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Thursday, 19 November 2009
Page: 8392

Senator FIERRAVANTI-WELLS (2:00 PM) —My question is to Senator Evans, the Minister for Immigration and Citizenship and the Minister representing the Prime Minister. I refer to the minister’s answer to questions yesterday from Senator Ryan. In estimates on 28 May 2009, I asked questions about the composition of the border protection committee of cabinet, and was told by the secretary of the minister’s department that:

… a number of officials would routinely attend the Border Protection Committee meeting: National Security Adviser Duncan Lewis, the head of the Customs and Border Protection Service, the secretary of the Department of Foreign Affairs and Trade, the secretary of the Attorney-General’s Department, the head of the Office of National Assessments, the commissioner or deputy commissioner of the AFP and I.

There was no mention here of ministerial staff, so when did the Prime Minister’s staff start attending meetings of the border protection committee of cabinet, and what are their names?

Senator CHRIS EVANS (Minister for Immigration and Citizenship) —I thank Senator Fierravanti-Wells for her question. I made clear yesterday that the management of the Oceanic Viking issue had been the responsibility of the border protection committee. The border protection committee contains the ministers who have direct responsibility for those matters.

I also indicated that there was a series of meetings of ministers and staff who helped to deal with the day-to-day management of the issues. The lead ministers in that regard were Mr Smith, the foreign affairs minister; Mr O’Connor, the Minister for Home Affairs and Customs and border protection; and me, as Minister for Immigration and Citizenship. I also made it clear that there were a number of officials and staff in attendance at various meetings. They conducted the—

Senator Abetz —What are their names?

Senator CHRIS EVANS —Mr President, I am happy to continue if Senator Abetz stops interjecting, but I really have trouble—

Opposition senators interjecting—

The PRESIDENT —Order! Senator Evans, please continue.

Senator CHRIS EVANS —Those ministers, through the border protection committee, have had responsibility for matters relating to those on the Oceanic Viking. The major immigration issues were handled by me and my department. Relationships with Indonesia and negotiations with the Indonesians were led, obviously, by Mr Smith and our ambassador to Indonesia. Throughout this process we have met on many occasions, earlier as the committee but also in terms of working groups. Yes, staff have been at some of those meetings, as you would expect.

Senator FIERRAVANTI-WELLS —Mr President, I ask a supplementary question. The Prime Minister advised the House of Representatives on 17 November that in relation to the border protection committee:

… a number of my own staff would be on it from time to time.

What involvement did the Prime Minister’s staff have in seeking to resolve the Oceanic Viking stand-off, and who were they?

Senator CHRIS EVANS (Minister for Immigration and Citizenship) —As I made clear, there were staff from offices present at the meetings where this matter was managed. I also made very clear that responsibility for the management of the issues involved and the authorisation of government actions were made by the relevant ministers: the Minister for Foreign Affairs and Trade, Mr Smith; the Minister for Home Affairs, Mr O’Connor; and the Minister for Immigration and Citizenship, me. That is where the management of these matters lay and that is where the authority of the government came from. Various officials were involved at various stages; various staff attended some of the considerations and advice was sought as appropriate. But the responsibility was through the border protection committee of cabinet, which I chair, and the authorisation for government actions was either through that committee or through the joint effort of the responsible ministers. It was all done in accordance with normal practice.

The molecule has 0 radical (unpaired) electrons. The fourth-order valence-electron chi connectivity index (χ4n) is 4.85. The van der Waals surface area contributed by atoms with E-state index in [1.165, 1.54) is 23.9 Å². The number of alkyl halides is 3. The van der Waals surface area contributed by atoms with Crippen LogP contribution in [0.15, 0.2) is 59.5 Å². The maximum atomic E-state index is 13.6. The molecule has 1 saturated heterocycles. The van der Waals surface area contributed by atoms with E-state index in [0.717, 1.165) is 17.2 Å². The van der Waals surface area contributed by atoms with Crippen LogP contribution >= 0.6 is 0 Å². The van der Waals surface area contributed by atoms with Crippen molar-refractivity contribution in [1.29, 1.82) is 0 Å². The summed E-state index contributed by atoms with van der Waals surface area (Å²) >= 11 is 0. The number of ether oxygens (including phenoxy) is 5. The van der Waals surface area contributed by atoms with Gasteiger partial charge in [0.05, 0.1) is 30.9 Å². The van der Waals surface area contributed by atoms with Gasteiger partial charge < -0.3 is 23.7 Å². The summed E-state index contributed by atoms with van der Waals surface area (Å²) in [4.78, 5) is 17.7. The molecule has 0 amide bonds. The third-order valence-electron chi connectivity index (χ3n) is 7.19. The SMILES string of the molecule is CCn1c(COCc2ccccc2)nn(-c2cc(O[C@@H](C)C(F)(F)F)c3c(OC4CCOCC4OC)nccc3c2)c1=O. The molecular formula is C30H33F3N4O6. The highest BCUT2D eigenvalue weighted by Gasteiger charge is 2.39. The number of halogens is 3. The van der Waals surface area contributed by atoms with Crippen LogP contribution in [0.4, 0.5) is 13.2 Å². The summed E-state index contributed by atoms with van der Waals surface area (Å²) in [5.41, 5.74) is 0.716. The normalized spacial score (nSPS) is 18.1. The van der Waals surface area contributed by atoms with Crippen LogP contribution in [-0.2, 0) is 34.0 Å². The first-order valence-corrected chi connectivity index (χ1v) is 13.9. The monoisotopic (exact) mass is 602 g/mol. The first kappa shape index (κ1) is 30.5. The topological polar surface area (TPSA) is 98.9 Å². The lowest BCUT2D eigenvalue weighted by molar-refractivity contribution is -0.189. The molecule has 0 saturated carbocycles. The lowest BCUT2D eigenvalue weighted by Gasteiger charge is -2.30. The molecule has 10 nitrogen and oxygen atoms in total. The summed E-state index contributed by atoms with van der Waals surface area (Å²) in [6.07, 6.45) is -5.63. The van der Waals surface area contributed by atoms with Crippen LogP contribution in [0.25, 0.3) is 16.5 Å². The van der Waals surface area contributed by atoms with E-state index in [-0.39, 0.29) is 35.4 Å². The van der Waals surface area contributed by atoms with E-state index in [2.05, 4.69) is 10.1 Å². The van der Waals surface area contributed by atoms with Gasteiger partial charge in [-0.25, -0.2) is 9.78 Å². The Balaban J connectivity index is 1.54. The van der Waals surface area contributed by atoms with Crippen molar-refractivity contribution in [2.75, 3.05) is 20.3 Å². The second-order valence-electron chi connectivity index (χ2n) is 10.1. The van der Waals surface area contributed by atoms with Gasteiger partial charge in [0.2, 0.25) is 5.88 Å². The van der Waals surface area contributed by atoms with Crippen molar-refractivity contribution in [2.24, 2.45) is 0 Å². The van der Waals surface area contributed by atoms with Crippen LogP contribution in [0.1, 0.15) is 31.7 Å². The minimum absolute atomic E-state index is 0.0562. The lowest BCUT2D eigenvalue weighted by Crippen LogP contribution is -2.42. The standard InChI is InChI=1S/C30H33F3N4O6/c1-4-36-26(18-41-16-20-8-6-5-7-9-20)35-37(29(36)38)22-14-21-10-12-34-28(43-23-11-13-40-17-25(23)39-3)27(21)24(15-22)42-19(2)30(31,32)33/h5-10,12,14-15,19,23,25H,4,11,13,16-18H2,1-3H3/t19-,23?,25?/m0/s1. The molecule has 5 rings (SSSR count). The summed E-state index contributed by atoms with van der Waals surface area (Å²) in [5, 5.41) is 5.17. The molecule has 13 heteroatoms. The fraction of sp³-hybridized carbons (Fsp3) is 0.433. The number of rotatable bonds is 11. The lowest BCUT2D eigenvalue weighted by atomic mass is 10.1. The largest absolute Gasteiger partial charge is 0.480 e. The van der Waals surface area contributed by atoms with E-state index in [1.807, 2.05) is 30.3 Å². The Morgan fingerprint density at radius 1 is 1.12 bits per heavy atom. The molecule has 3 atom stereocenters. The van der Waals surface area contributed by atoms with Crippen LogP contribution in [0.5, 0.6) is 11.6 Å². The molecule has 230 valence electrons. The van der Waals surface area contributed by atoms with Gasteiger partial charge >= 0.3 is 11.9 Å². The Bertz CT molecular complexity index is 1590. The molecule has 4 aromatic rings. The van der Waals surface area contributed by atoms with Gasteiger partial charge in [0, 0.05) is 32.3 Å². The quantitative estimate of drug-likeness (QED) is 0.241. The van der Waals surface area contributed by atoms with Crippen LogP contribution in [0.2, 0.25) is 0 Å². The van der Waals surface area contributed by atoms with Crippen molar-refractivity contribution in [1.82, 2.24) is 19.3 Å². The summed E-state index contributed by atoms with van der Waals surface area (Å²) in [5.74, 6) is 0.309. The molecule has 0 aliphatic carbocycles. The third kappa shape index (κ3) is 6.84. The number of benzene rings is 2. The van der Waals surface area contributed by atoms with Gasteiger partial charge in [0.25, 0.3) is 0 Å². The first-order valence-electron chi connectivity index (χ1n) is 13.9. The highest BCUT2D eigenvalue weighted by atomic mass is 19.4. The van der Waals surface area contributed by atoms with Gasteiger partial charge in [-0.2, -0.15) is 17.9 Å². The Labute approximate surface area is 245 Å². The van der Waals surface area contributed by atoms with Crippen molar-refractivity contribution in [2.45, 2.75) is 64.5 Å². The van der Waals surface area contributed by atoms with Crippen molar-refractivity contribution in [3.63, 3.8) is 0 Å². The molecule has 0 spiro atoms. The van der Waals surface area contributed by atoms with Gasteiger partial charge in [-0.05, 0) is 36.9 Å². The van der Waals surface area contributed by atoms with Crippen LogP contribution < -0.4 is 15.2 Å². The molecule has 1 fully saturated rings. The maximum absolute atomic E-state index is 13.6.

Senator FIERRAVANTI-WELLS —Mr President, I ask a further supplementary question. Does the minister recall the Prime Minister saying on 20 November 2007:

… if we have ministerial staff who themselves are directly engaged in effective decision-making within government, then of course they should be accountable before parliamentary committees.

How are such people able to be called before parliamentary committees if the government refuses to say who they are?

Senator CHRIS EVANS (Minister for Immigration and Citizenship) —I do not recall the Prime Minister saying that, but I take Senator Fierravanti-Wells at her word in terms of the quote.

Senator Ronaldson —You can rest assured he did.

Senator CHRIS EVANS —Senator Ronaldson, I would not trust everyone in that regard, but Senator Fierravanti-Wells I do! I make the key point in response to that question: the premise is wrong. Responsibility for these matters lies with the border protection committee of cabinet and with the relevant ministers. Decisions were taken by us and the authorisation of actions was taken by us. I have been very clear on numerous occasions that the responsibility for these matters lay with the ministers. We are accountable for our actions, we are responsible for the authorisations of those actions and those authorisations were properly given by the appropriate ministers. I have outlined to you who they were. (Time expired)